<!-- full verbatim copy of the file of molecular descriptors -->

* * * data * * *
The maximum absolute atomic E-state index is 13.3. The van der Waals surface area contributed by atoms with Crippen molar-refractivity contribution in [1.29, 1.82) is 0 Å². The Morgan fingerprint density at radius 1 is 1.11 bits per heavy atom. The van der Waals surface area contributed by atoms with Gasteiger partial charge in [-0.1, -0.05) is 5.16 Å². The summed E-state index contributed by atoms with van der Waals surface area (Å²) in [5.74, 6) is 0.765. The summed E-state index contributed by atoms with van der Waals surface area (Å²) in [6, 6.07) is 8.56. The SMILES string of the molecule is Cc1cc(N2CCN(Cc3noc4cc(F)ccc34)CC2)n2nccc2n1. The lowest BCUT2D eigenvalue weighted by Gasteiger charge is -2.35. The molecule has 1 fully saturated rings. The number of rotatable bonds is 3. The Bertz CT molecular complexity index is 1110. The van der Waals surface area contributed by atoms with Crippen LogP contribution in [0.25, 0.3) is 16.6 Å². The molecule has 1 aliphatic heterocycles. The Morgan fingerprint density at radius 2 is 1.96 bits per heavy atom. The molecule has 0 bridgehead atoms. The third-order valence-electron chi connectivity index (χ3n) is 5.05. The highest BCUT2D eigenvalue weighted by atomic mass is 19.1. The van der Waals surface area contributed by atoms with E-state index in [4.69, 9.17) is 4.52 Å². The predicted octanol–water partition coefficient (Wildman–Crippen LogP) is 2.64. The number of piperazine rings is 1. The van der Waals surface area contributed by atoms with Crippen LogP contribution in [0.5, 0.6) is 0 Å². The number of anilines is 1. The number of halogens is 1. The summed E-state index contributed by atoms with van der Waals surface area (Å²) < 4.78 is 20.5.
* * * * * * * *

The maximum absolute atomic E-state index is 13.3. The van der Waals surface area contributed by atoms with Crippen molar-refractivity contribution in [1.29, 1.82) is 0 Å². The Morgan fingerprint density at radius 1 is 1.11 bits per heavy atom. The van der Waals surface area contributed by atoms with Gasteiger partial charge in [-0.1, -0.05) is 5.16 Å². The summed E-state index contributed by atoms with van der Waals surface area (Å²) in [5.74, 6) is 0.765. The summed E-state index contributed by atoms with van der Waals surface area (Å²) in [6, 6.07) is 8.56. The SMILES string of the molecule is Cc1cc(N2CCN(Cc3noc4cc(F)ccc34)CC2)n2nccc2n1. The lowest BCUT2D eigenvalue weighted by Gasteiger charge is -2.35. The molecule has 1 fully saturated rings. The number of rotatable bonds is 3. The Bertz CT molecular complexity index is 1110. The van der Waals surface area contributed by atoms with Crippen LogP contribution in [0.25, 0.3) is 16.6 Å². The molecule has 1 aliphatic heterocycles. The Morgan fingerprint density at radius 2 is 1.96 bits per heavy atom. The molecule has 0 bridgehead atoms. The third-order valence-electron chi connectivity index (χ3n) is 5.05. The highest BCUT2D eigenvalue weighted by atomic mass is 19.1. The van der Waals surface area contributed by atoms with E-state index in [4.69, 9.17) is 4.52 Å². The predicted octanol–water partition coefficient (Wildman–Crippen LogP) is 2.64. The number of piperazine rings is 1. The van der Waals surface area contributed by atoms with Crippen LogP contribution in [0.5, 0.6) is 0 Å². The number of anilines is 1. The number of halogens is 1. The summed E-state index contributed by atoms with van der Waals surface area (Å²) < 4.78 is 20.5.